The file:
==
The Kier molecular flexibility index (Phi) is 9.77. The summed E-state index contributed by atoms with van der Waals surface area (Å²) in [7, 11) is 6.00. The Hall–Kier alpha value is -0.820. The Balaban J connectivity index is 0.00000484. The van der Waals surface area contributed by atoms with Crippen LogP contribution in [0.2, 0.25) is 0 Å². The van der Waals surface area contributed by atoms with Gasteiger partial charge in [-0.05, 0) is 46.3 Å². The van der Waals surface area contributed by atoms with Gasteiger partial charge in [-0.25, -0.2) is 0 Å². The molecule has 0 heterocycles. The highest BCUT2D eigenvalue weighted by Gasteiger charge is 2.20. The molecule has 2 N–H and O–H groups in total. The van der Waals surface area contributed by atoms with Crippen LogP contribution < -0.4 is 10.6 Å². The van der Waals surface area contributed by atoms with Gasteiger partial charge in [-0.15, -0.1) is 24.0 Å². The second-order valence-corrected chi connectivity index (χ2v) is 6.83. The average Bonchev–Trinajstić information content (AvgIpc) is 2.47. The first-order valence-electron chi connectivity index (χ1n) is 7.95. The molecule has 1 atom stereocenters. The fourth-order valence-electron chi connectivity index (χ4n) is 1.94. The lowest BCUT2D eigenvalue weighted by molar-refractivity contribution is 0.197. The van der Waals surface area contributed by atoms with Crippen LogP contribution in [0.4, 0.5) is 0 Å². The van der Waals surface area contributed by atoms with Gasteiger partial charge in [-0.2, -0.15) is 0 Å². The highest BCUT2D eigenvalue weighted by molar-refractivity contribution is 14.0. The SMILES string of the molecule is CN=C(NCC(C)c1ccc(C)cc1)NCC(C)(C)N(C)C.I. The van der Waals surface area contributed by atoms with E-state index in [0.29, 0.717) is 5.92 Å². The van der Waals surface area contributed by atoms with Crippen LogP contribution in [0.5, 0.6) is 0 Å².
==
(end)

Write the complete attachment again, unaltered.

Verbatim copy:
The Kier molecular flexibility index (Phi) is 9.77. The summed E-state index contributed by atoms with van der Waals surface area (Å²) in [7, 11) is 6.00. The Hall–Kier alpha value is -0.820. The Balaban J connectivity index is 0.00000484. The van der Waals surface area contributed by atoms with Crippen LogP contribution in [0.2, 0.25) is 0 Å². The van der Waals surface area contributed by atoms with Gasteiger partial charge in [-0.05, 0) is 46.3 Å². The van der Waals surface area contributed by atoms with Gasteiger partial charge in [-0.25, -0.2) is 0 Å². The molecule has 0 heterocycles. The highest BCUT2D eigenvalue weighted by Gasteiger charge is 2.20. The molecule has 2 N–H and O–H groups in total. The van der Waals surface area contributed by atoms with Crippen LogP contribution < -0.4 is 10.6 Å². The van der Waals surface area contributed by atoms with Gasteiger partial charge in [-0.15, -0.1) is 24.0 Å². The second-order valence-corrected chi connectivity index (χ2v) is 6.83. The average Bonchev–Trinajstić information content (AvgIpc) is 2.47. The first-order valence-electron chi connectivity index (χ1n) is 7.95. The molecule has 1 atom stereocenters. The fourth-order valence-electron chi connectivity index (χ4n) is 1.94. The lowest BCUT2D eigenvalue weighted by molar-refractivity contribution is 0.197. The van der Waals surface area contributed by atoms with Crippen LogP contribution in [0.4, 0.5) is 0 Å². The van der Waals surface area contributed by atoms with Gasteiger partial charge in [-0.2, -0.15) is 0 Å². The highest BCUT2D eigenvalue weighted by molar-refractivity contribution is 14.0. The SMILES string of the molecule is CN=C(NCC(C)c1ccc(C)cc1)NCC(C)(C)N(C)C.I. The van der Waals surface area contributed by atoms with E-state index in [0.29, 0.717) is 5.92 Å². The van der Waals surface area contributed by atoms with Crippen LogP contribution in [0.5, 0.6) is 0 Å².